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Guess Who?. Jerome Bruner. Who is he? Background? What did he do? Connections to other theories? Vygotsky Piaget Practical Implications? Plenary?. Who is he?.
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Jerome Bruner • Who is he? Background? • What did he do? • Connections to other theories? Vygotsky Piaget • Practical Implications? • Plenary?
Who is he? • Jerome Bruner is a psychologist and was born on the 1st of October 1915 in New York, his parents Heman and Rose Bruner were immigrants from Poland. • Bruner had a difficult childhood he was born blind, he had his his cataract removed at the age of 2, which corrected his vision. His father also passed away when he was age 12, and the rest of his education was interrupted by frequent changes of school. These sequence of events could have been what probed his interest in to the theory of education
Bruner went on to earn a Master’s degree in psychology in 1937 and then a doctorate in psychology from Harvard University in 1941. • One of the most influential and well – known psychologists of the twentieth century, and one of the key figures in the ‘cognitive revolution.’ • Bruner Suggested that intellectual ability developed in stages through step by step changes in how the mind is used.
Bruner's interest in the process of how children form concepts led him to extend Piaget and Vygotsky's thinking. • In 1991, Bruner joined the faculty at New York University, where he still teaches students today, at age 97.
What did he do? • Bruner’s ideas are that students learn by building on prior knowledge and discover this knowledge by themselves maybe with instruction from an adult. • So it is organised in the ‘model of a spiral so that the pupil builds on what they already know’ • He said The outcome of cognitive development is thinking. The intelligent mind creates from experience "generic coding systems that permit one to go beyond the data to new and possibly fruitful predictions" (Bruner, 1957, p. 234). • He says that in order for children to grow and develop they ‘must acquire a way of representing the’ "recurrent regularities" in their environment. ‘And that The aim of education should be to create autonomous learners (i.e., learning to learn).’
IN OTHER WORDS.. (h.w.c)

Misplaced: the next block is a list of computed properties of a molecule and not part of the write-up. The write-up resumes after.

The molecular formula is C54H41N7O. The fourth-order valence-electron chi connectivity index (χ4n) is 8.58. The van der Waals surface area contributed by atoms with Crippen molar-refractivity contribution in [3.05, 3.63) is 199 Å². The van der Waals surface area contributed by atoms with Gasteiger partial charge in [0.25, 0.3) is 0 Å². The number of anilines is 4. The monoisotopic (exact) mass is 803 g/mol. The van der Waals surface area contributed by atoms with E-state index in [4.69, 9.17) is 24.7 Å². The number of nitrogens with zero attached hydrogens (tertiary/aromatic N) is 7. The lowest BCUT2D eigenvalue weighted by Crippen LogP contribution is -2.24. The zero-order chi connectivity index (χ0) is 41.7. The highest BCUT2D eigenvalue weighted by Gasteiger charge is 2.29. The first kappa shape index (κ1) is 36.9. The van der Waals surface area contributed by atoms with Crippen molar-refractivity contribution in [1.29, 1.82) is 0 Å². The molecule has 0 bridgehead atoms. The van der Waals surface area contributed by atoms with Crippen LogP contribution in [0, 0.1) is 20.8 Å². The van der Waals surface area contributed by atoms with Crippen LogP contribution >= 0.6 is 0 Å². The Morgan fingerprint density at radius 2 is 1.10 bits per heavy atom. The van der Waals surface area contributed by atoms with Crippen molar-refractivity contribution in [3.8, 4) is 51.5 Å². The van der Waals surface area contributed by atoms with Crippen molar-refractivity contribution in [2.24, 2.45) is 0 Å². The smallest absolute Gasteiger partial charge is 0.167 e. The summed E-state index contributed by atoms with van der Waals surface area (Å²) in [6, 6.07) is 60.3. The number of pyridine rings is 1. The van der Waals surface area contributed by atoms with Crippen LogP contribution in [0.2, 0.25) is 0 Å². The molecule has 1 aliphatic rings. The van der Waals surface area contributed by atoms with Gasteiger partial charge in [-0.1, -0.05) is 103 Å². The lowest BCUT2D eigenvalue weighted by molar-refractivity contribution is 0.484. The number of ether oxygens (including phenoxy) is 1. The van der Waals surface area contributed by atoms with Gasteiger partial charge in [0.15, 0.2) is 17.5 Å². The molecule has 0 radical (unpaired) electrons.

So what does this mean? Simply Psychology
‘’The richest learning experience comes from narrative’’ • Storytelling performs the dual cultural functions of making the strange familiar and ourselves private and distinctive. If pupils are encouraged to think about the different outcomes that could have resulted from a set of circumstances, they are demonstrating useability of knowledge about a subject. Rather than just retaining knowledge and facts, they go beyond them to use their imaginations to think about other outcomes, as they don't need the completion of a logical argument to understand a story. This helps them to think about facing the future, and it stimulates the teacher too." Jerome Bruner: The lesson of the story (Guardian Article)
Connections to Other Theories • 3 Theorists Bruner believes the child has to learn for itself by making sense of its own environment. SIMILARITIES • With Piaget – that is knowledge is what the child can manipulate or do with movements for example tying knots, pointing and so on. • With Piaget – that is child is able to remember information through picture and images. • With Piaget – that a child is able to not only remember images but also words, music, symbols, numbers and so on.
Implications of Bruner’s Spiral Curriculum. • Bruner says that Children’s readiness to learn is NOT linked to age – unlike Piaget. • Development of language is important when forming concepts. • Adults play an important role in supporting and developing children’s ideas – reading a book, instigating learning. • Important when carrying out practical activity and discussion.
Children learn through routine- repeating and developing ideas. Gradually taking more control and responsibility of their own learning • Learning is a continuous process • Children should be active in their own learning • Taking pictures is an important part of learning (documentation) – at the start middle and beyond of a learning process
Bruner is still alive? According to Bruner, children need to actively take part in their own learning.
According to Bruner, children need to actively take part in their own learning.
References • http://www.slideshare.net/lilianamonserrat/bruner-2012 • http://ictedusrv.cumbria.ac.uk/maths/pgdl/unit1/unit1/page_76.htm • http://infed.org/mobi/jerome-bruner-and-the-process-of-education/ • http://www.education.gov.uk/complexneeds/modules/Module-1.1-Understanding-the-child-development-and-difficulties/All/m01p040c.html • http://en.wikipedia.org/wiki/Jerome_Bruner